At the Philadelphia Film Festival, writer and director Robin Compillo unveiled BPM (Beats Per Minute), a riveting and painful film that recounts in chilling detail the often tragic battles — personal and political — of AIDS patients and activists. It’s a period piece set in the 1990s, during the early days of ACT UP, an activist group known for their anger, courage, and the intimidating level of knowledge they brought to debates with politicians and medical researchers.
It’s upsetting to realize an entire adult generation wasn’t born when the war against the AIDS epidemic began. Even more distressing to those of us who survived that war is how little the younger generation knows of what those days were like.
But then, that’s the way, isn’t it? Every generation fixates on its own concerns, with little interest in the history of its predecessors. But history, and the history of AIDS in particular, is important for reasons too numerous to explain here. The disease impacted society, particularly gay culture, in ways that are still felt today. It is of paramount importance that those early days be remembered and examined.
The story follows the membership of ACT UP Paris through a conflict with a major French pharmaceutical company. The activists seek the release of information concerning a new class of anti-AIDS drugs being developed, information the scientists are reluctant to share. The film shows how the activists operate, organize, plan, and execute their disruptive actions.
While it’s clear our sympathies are meant to be with ACT UP, the scientists are not portrayed as villains. Many of them are also sympathetic to the activists’ sense of desperation and frustration, and are dedicated to finding an effective treatment for the disease. But these scientists have trained and worked all their lives observing certain rigid, time-tested protocols. They are asking for time, something the activists and their loved ones don’t have.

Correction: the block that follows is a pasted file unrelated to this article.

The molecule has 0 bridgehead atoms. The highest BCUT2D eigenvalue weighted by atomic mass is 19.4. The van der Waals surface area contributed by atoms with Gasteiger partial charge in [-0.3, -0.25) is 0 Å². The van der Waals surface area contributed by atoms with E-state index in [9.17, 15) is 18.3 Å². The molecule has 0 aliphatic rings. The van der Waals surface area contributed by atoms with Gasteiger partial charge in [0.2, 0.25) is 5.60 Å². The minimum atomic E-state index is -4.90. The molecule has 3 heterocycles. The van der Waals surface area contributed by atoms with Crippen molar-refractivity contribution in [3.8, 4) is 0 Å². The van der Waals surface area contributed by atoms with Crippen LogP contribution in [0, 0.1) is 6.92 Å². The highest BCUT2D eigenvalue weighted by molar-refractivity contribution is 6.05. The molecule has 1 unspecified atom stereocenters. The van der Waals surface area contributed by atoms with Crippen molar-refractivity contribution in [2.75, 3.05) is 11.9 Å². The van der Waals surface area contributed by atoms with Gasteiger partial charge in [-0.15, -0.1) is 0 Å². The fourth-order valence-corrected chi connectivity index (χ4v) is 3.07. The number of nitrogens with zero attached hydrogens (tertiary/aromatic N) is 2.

Love among the ruins
The film also gives a personal face to the issue by following a developing relationship between two activists: Sean (Nahuel Pérez Biscayart), one of the founders of the group whose health is beginning to slide, and Nathan (Arnaud Valois), a new recruit who is uninfected. We watch as they navigate such complications as sex between an HIV-positive and HIV-negative person, and the pain as Nathan moves into the role of caregiver, nursing this increasingly helpless man he loves.
Compillo utilizes a spare, realistic style, avoiding Hollywood sentimentality. Events are laid out with admirable directness, without unnecessary directorial flourish. As a result, we are drawn into the intensity and gravity of the moment without being emotionally manipulated; both the politics and the tragedy feel more honest.
Honest is also the word that best describes the cast. Even in moments of high drama, it doesn’t feel like we’re watching actors, but people struggling against a set of implacable circumstances. Biscayart and Valois peel back the veil of artifice, especially during their sex scenes. Since this is a French movie, those scenes are explicit to a degree we’re not used to seeing in U.S. movies — but they aren’t tawdry or titillating. Rather, they are intimate glimpses of two lost souls reaching for a connection in a very dark and frightening time.
BPM is not an easy film to watch, particularly if you are a survivor of those years. But even if you’re not, you’ll come away from the experience feeling a little bit of what it was like to live in the dark days of the plague.